Monday, May 27, 2013

John Carpenter: Memoirs of an Invisible Man

After the back-to-back success of his smaller projects, Prince of Darkness and They Live, Carpenter found himself — like he was post-Halloween and The Fog — once again intrigued by the prospect of working within the studio system. With a better, less naïve, understanding of how making a movie for a big studio works, perhaps Carpenter felt that he could try his hand at it again albeit with a more carefree, detached approach that wouldn’t leave his confidence in shambles this time around. Unfortunately, Carpenter was assigned a film that was losing proposition from the onset. Like Starman, Memoirs of an Invisible Man shows Carpenter at the helm of another studio film with an interesting premise that begins promisingly enough but ultimately tapers off, becoming something uninteresting and tiresome.

The film follows Nick Halloway (Chase), who is introduced in an interestingly enough way where he is relaying his memoris into a video camera. Right away the film shows off its invisible man special effects (which are actually not bad, and pre-date something like Hallow Man by eight years) by having Nick prove that he’s invisible (he blows a bubble with some gum) and that this isn't just some ruse. Nick tells the story (via noir-style narration) of how he became invisible, and we flash back a few days earlier where we see Nick in his job as a stock analyst, his initial meeting with love interest Alice (Daryl Hannah), and a general overall idea of how Nick doesn’t take things very seriously and blows off meetings and the like.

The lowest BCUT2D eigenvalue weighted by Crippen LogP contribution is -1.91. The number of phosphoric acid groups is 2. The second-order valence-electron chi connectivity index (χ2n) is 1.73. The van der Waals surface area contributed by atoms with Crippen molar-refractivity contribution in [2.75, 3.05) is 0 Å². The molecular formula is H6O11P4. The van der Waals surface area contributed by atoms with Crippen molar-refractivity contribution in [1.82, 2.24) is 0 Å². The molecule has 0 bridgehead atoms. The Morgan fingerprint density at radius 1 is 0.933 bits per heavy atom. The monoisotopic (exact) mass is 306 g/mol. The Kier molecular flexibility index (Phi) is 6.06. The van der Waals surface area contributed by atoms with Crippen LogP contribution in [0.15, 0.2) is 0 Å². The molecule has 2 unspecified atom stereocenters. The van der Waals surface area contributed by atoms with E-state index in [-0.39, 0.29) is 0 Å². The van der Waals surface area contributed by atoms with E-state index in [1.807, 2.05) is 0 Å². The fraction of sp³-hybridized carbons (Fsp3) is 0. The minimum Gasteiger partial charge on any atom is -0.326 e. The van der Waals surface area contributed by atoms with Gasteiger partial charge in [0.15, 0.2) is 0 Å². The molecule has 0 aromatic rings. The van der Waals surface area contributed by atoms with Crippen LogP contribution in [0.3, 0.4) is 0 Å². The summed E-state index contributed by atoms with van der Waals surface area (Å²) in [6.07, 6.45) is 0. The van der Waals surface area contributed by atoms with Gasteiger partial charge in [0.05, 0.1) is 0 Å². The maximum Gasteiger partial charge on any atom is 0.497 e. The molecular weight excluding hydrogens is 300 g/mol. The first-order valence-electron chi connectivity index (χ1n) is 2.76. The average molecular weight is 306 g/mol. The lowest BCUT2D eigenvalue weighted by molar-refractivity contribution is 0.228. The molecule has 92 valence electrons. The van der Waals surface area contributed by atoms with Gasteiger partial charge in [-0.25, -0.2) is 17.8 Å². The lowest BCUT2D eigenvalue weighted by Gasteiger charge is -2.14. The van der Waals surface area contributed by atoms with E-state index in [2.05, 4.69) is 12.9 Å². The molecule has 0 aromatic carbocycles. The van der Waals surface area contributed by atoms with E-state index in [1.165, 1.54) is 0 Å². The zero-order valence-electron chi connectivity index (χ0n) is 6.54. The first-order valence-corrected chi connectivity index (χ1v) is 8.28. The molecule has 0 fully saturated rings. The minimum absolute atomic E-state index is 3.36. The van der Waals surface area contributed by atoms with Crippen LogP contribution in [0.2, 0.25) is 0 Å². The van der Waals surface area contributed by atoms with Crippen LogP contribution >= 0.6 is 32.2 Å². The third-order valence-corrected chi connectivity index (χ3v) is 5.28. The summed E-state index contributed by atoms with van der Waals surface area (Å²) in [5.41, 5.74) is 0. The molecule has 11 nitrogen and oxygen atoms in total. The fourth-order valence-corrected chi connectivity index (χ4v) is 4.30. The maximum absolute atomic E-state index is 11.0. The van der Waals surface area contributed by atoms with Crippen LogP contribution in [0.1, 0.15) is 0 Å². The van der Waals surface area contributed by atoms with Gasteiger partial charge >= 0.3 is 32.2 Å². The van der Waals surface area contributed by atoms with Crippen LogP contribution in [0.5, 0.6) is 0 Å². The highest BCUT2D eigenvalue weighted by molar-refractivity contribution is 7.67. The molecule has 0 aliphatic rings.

While slipping out of an important investor’s meeting at a research lab , Nick goes to the restroom where he bumps into a lab technician who spills his coffee over some important equipment, thus setting off the chain of events that ultimately leads to Nick becoming invisible. David Jenkins (Sam Neill), a CIA operative, is assigned Nick’s case, but before he can study him and ask him questions, Nick flees after hearing that he’s essentially going to be a government lab rat the rest of his life. From this point on the film becomes your typical chase film where the evil government, fearful of what it doesn’t understand or can’t contain, desperately tries to capture and confine Nick. Meanwhile, Nick confides in Alice — explaining his condition and who is after him — and she decides to help him in his quest.